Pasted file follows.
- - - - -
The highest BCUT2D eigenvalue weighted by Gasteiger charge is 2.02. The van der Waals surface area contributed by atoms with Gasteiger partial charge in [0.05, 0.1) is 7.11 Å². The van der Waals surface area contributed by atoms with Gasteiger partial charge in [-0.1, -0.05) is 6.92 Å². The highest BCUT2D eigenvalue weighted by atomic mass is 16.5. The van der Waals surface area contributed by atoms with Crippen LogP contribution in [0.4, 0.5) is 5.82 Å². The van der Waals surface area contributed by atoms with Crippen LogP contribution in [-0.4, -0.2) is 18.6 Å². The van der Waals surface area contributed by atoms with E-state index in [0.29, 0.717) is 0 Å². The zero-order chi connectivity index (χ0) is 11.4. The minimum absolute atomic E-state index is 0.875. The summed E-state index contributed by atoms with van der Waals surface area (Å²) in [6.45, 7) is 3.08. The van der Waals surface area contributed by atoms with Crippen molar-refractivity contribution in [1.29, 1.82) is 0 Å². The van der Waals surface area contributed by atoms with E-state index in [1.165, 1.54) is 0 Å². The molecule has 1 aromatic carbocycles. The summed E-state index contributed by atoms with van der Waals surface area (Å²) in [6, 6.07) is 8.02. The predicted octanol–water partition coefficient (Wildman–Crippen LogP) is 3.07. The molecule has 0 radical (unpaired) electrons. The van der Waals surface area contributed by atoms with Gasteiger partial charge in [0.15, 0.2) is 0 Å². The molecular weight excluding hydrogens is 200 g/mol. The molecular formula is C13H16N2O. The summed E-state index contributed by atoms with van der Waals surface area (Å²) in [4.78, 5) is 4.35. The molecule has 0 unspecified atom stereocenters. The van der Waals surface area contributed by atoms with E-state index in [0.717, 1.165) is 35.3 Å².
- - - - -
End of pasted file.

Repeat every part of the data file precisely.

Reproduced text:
The highest BCUT2D eigenvalue weighted by Gasteiger charge is 2.02. The van der Waals surface area contributed by atoms with Gasteiger partial charge in [0.05, 0.1) is 7.11 Å². The van der Waals surface area contributed by atoms with Gasteiger partial charge in [-0.1, -0.05) is 6.92 Å². The highest BCUT2D eigenvalue weighted by atomic mass is 16.5. The van der Waals surface area contributed by atoms with Crippen LogP contribution in [0.4, 0.5) is 5.82 Å². The van der Waals surface area contributed by atoms with Crippen LogP contribution in [-0.4, -0.2) is 18.6 Å². The van der Waals surface area contributed by atoms with E-state index in [0.29, 0.717) is 0 Å². The zero-order chi connectivity index (χ0) is 11.4. The minimum absolute atomic E-state index is 0.875. The summed E-state index contributed by atoms with van der Waals surface area (Å²) in [6.45, 7) is 3.08. The van der Waals surface area contributed by atoms with Crippen molar-refractivity contribution in [1.29, 1.82) is 0 Å². The van der Waals surface area contributed by atoms with E-state index in [1.165, 1.54) is 0 Å². The molecule has 1 aromatic carbocycles. The summed E-state index contributed by atoms with van der Waals surface area (Å²) in [6, 6.07) is 8.02. The predicted octanol–water partition coefficient (Wildman–Crippen LogP) is 3.07. The molecule has 0 radical (unpaired) electrons. The van der Waals surface area contributed by atoms with Gasteiger partial charge in [0.15, 0.2) is 0 Å². The molecular weight excluding hydrogens is 200 g/mol. The molecular formula is C13H16N2O. The summed E-state index contributed by atoms with van der Waals surface area (Å²) in [4.78, 5) is 4.35. The molecule has 0 unspecified atom stereocenters. The van der Waals surface area contributed by atoms with E-state index in [0.717, 1.165) is 35.3 Å².